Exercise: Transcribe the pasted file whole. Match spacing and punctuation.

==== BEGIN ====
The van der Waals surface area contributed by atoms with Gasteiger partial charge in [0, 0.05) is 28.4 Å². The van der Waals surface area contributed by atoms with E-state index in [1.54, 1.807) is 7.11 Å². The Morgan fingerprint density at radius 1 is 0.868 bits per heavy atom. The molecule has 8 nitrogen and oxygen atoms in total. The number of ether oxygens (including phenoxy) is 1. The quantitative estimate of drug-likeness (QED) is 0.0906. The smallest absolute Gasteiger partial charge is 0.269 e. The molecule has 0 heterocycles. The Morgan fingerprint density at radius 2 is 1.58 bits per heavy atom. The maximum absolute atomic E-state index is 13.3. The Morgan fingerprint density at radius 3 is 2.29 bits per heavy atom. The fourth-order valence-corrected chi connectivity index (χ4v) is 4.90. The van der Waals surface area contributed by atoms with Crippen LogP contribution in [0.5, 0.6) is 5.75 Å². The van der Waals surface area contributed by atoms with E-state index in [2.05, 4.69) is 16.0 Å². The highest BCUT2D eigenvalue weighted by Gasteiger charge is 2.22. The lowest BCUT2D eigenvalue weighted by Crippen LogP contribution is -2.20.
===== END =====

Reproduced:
The van der Waals surface area contributed by atoms with Gasteiger partial charge in [0, 0.05) is 28.4 Å². The van der Waals surface area contributed by atoms with E-state index in [1.54, 1.807) is 7.11 Å². The Morgan fingerprint density at radius 1 is 0.868 bits per heavy atom. The molecule has 8 nitrogen and oxygen atoms in total. The number of ether oxygens (including phenoxy) is 1. The quantitative estimate of drug-likeness (QED) is 0.0906. The smallest absolute Gasteiger partial charge is 0.269 e. The molecule has 0 heterocycles. The Morgan fingerprint density at radius 2 is 1.58 bits per heavy atom. The maximum absolute atomic E-state index is 13.3. The Morgan fingerprint density at radius 3 is 2.29 bits per heavy atom. The fourth-order valence-corrected chi connectivity index (χ4v) is 4.90. The van der Waals surface area contributed by atoms with Crippen LogP contribution in [0.5, 0.6) is 5.75 Å². The van der Waals surface area contributed by atoms with E-state index in [2.05, 4.69) is 16.0 Å². The highest BCUT2D eigenvalue weighted by Gasteiger charge is 2.22. The lowest BCUT2D eigenvalue weighted by Crippen LogP contribution is -2.20.